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Public school and health bureaucrats offered conflicting views on whether the benefits of a later start to the territory’s school days would outweigh the disruption an hour or so change would cause.
The Senate Committee on Education and Workforce Development, chaired by Senator Donna Frett-Gregory, on Tuesday heard testimony from health and education officials regarding Bill No. 33-0196, a measure sponsored by Senator Janelle K. Sarauw. The bill calls on Virgin Islands public schools to start no earlier than 8:30 a.m.
Milton Potter, executive director of the Virgin Islands Board of Education, told lawmakers more study of schedule changes is in order to avoid unintended consequences. “Perhaps legislation is not necessary,” he told committee members. “Input from students, parents and teachers must also be sought. There is no guarantee that starting school later will result in teens getting more sleep.”
Lawmakers’ concern is, in part, that the 7:30 a.m. start of the day at St. Croix high schools, in particular, and the 8 a.m. start at junior high schools, are contributing to the tardiness, absenteeism and health issues related to lack of sleep.
“I can’t say whether I am for or against this particular measure,” said Sen. Kurt Vialet. He said it is a catch-22 for students territory-wide. At the Ivanna Eudora Kean High School on St. Thomas, for example, students must travel from St. John aboard the earliest morning ferries to reach school before the 7:50 a.m. start of the first period.
However, if the school day started later, they would arrive home on St. John later in the day, Mr. Vialet said. “I have heard mixed reactions in reference to the high school start time for students on St. Croix. Some students like it. Some students hate it. I’ve heard very, very mixed reaction in reference to start time for our elementary students. A number of parents have issues getting their children to school for 8:30 because they work for 8 o’clock.”
Department of Health Commissioner Justa E. Encarnacion agreed that more data collection was needed to determine if student health and wellbeing would improve with a little more sleep. She said territory-wide collection of data regarding sleep deprivation, research on sleep and learning patterns for middle and high school students in the territory, and a correlation study between workforce start time and school start times, were needed.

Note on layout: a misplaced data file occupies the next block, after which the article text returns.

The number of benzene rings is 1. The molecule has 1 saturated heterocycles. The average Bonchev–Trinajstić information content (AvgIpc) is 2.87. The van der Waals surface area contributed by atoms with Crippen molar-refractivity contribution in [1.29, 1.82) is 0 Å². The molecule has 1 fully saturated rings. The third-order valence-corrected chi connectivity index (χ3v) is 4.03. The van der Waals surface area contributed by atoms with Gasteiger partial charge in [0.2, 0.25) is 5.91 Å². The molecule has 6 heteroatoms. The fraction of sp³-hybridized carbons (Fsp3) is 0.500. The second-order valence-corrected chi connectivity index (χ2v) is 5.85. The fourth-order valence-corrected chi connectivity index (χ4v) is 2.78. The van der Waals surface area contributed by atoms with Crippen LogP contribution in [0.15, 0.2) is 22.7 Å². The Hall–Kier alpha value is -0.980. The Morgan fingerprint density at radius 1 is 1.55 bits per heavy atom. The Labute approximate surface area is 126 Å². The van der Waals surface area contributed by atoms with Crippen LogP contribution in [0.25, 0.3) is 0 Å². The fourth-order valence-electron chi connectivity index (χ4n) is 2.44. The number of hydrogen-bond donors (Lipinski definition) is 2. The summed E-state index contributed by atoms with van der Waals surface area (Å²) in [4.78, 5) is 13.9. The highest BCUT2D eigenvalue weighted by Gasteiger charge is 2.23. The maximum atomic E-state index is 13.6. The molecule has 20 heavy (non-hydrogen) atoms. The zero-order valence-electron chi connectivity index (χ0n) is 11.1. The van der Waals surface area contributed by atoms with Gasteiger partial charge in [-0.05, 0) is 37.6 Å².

The hearing, however, laid bare the conflicting information senators are receiving from parents, teachers and students and the information the D.O.E. collects.
Sen. Frett-Gregory requested attendance data from the St. Thomas-St. John District, which the VI Department of Education could not provide off hand.
Sen. Allison L. DeGazon drilled down further, inquiring of St. Croix Superintendent Carlos McGregor about the average time students were typically arriving at school. Students who do not take school buses are struggling to get to school on time using taxi or safari transportation. Mr. McGregor said students who ride school buses arrive between 6:45 and 7:00 a.m.
“Where are you getting that information from? I am getting reports from the school that students are arriving around 8 a.m.” said Ms. DeGazon. “Does this mean they are losing a half-hour of instruction?,” she asked.
Mr. Gregor also told lawmakers a “glitch” in the D.O.E.’s computer system prevented him from getting data on student tardiness this year.
The bill’s sponsor, Ms. Sarauw, did not disguise her disappointment. “We are talking about school start times and how it affects our students … if you are a principal, superintendent, you should be looking at that data consistently. The data should be readily available. It is insulting to have a discussion without the hard information.”
Mr. Potter of the Board of Education said safety and other issues were a matter to be taken into consideration. According to Mr. Potter, “In most cases, parents are required to report to work at 8:00 a.m. and will generally drop their children off to school before 7:30 a.m. With the 8:30 start time, parents would still likely drop their children off at the same time in order for them to report to work on time.”
That would leave students “to roam” on the campus until the school day starts. “The safety risks increase when students are forced to hang around open campuses unsupervised,” he said. “Furthermore, later start times would likely lead to later end times, making it difficult to schedule extra-curricular activities such as academic tutoring, athletic practice, band practice and school club meetings.”
The measure was ultimately held in committee.
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